The beginning of the end for unions?

|  December 20, 2012 |

Lost in the news cycle from last week was an unfortunate bit about a pro-union protester taking a swing at a Fox News “contributor” in one of the right-to-work rallies in Michigan.

It was an ugly bit of video.  The Fox News guy suffered a chipped tooth, but fortunately the stupidity of the moment didn’t escalate. The clip went viral on conservative websites and Fox News gave it good play. The rest of the news media, dependably, avoided it the same way they avoid anything that doesn’t fit the progressive agenda.

It wasn’t the only time union members have acted poorly this year.  And it makes me wonder that if “F-U” is their new motto, how much longer unions will continue to exist, or even have a reason to continue to exist in this country.

Lest anyone accuse me of being a right wing shill let me first say that I’m a big fan of unions, I used to be in a union, and when I made union wages I made a lot more money than my friends who weren’t.

In the construction trades the unions offer good training, wages, benefits and pensions. Union ironworkers rebuilt the fallen I-35 bridge in Minneapolis in record time. On 9/11 union police and firefighters charged up those World Trade Tower stairwells as hard as any soldier ever charged a hill.

But something’s gone wrong with the culture of unions in this country.

A century ago, unions fought for rights and reforms that benefited workers throughout the country, union and non-union alike: 40 hour work weeks, an end to child labor, a minimum wage.  The unions did well for their members, naturally, but non-union workers benefitted as well. Politicians and corporations realized that the unions had power and popular appeal and offered concessions to everybody to prevent more people from joining.



Today, I can’t think of a single effort unions have led that has helped anybody except their own members.  Look at all the policy issues that cripple today’s middle class and tell me if the unions have anything to say:

These are meat-and-potatoes, working-class hot button issues, a golden opportunity for any real progressive element in society that wants to gain popular approval. But all we hear from the unions is “give us more or we strike.”… and a lot of F-bombs.

As a result, the appeal of unions is at an all time low.  The current union leadership in this country has accomplished what yesteryear’s robber barons could have never done on their own — turned the majority of people in this country against them. That’s why right-to-work passed in Michigan, why Wisconsin voted to limit the power of government unions and why auto plants in the South continue to reject union membership.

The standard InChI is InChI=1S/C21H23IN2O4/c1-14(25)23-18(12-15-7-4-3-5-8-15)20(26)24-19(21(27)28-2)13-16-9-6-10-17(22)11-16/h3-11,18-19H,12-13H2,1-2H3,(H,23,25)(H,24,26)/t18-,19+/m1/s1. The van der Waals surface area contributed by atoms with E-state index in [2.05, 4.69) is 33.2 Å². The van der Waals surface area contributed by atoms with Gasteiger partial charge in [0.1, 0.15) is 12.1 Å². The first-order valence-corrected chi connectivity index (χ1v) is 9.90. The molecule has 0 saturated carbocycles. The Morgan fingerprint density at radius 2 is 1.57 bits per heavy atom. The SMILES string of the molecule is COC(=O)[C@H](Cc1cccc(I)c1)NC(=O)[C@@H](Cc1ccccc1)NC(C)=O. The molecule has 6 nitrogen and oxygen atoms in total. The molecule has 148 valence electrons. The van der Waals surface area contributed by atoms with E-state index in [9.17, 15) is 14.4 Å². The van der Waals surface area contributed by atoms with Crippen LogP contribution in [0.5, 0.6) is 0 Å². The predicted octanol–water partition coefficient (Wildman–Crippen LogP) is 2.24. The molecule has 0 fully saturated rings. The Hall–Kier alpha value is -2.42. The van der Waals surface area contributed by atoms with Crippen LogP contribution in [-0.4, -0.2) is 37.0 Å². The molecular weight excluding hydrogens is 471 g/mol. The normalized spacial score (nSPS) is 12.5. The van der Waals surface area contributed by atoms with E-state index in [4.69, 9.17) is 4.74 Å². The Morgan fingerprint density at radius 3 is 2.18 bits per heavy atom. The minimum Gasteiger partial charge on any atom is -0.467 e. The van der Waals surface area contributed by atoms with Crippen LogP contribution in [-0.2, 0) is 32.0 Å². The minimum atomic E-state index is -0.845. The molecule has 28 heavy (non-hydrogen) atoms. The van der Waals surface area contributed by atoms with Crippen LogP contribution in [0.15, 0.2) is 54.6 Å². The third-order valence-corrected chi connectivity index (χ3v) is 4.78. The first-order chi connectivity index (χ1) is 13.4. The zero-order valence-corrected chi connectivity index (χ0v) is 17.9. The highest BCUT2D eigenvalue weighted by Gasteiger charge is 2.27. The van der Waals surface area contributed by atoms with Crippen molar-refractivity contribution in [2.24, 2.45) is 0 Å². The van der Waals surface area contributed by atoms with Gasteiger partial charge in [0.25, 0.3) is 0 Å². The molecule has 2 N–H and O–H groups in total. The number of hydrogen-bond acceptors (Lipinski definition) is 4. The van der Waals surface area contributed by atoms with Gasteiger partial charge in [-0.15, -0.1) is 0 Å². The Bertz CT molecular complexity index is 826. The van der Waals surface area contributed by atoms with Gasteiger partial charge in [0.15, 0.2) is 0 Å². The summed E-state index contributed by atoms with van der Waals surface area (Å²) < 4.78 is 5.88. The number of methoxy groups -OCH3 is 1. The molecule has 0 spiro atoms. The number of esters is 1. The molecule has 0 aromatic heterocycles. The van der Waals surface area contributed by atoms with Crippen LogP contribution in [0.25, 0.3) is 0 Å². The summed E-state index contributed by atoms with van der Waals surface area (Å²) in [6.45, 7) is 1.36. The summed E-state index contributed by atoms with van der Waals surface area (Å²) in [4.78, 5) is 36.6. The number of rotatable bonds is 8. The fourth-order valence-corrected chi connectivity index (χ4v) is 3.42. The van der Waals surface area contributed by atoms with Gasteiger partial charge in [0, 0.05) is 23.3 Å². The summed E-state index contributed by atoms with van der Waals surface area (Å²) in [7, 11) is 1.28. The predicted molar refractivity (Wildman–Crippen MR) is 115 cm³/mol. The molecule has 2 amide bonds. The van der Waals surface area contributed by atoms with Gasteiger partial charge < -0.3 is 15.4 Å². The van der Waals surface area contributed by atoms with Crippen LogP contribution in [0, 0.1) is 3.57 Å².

How did such a worthwhile enterprise come to such an ugly end? In addition to ignoring the larger social issues mentioned above in favor of their own parochial interests, the unions have become a fourth and unelected branch of the government.

If you take all of the taxpayer dollars that went into the auto bailouts (and by the way, that includes Harley Davidson), add in Davis-Bacon labor agreements and the huge growth in the Service Employees International Union, it’s obvious that unions are largely dependent on government.

The growth of the SEIU is the most troubling of these trends. In 2009, for the first time in history the number of unionized government workers exceeded the number of union workers in the private sector. The very idea of a government worker’s union is fraught with contradictions. Former AFL-CIO president George Meany was against it, as was FDR, the president who did more for unions and government growth than any other.

We pay our taxes to fund the salaries of government workers who then take a portion of our money to organize campaigns to elect politicians who will give them more raises and block any attempts to rein in their power.  Is it any wonder that in 2010 the average state or local government worker earns $39.83 in wages and benefits compared to $27.49 for the average private sector worker?

I don’t begrudge the unions their pay scales.  For the people who say union members are paid too much, I’d say, private sector employees aren’t paid enough.  But unless the unions quit making Faustian bargains with the politicians and quit throwing punches at protest rallies, their numbers will only continue to dwindle in the private sector. And all it would take is one Supreme Court ruling to nullify the right for government workers to unionize.  Then where will the unions be?

At the beginning of the last century the government looked the other way as corporate goons busted up union rallies. Today, the media looks the other way as government-employed or government-protected union members smash up right to work rallies sponsored by private sector citizens. Does the irony meter go to 11?

Unless something changes, this really is the beginning of the end for unions.

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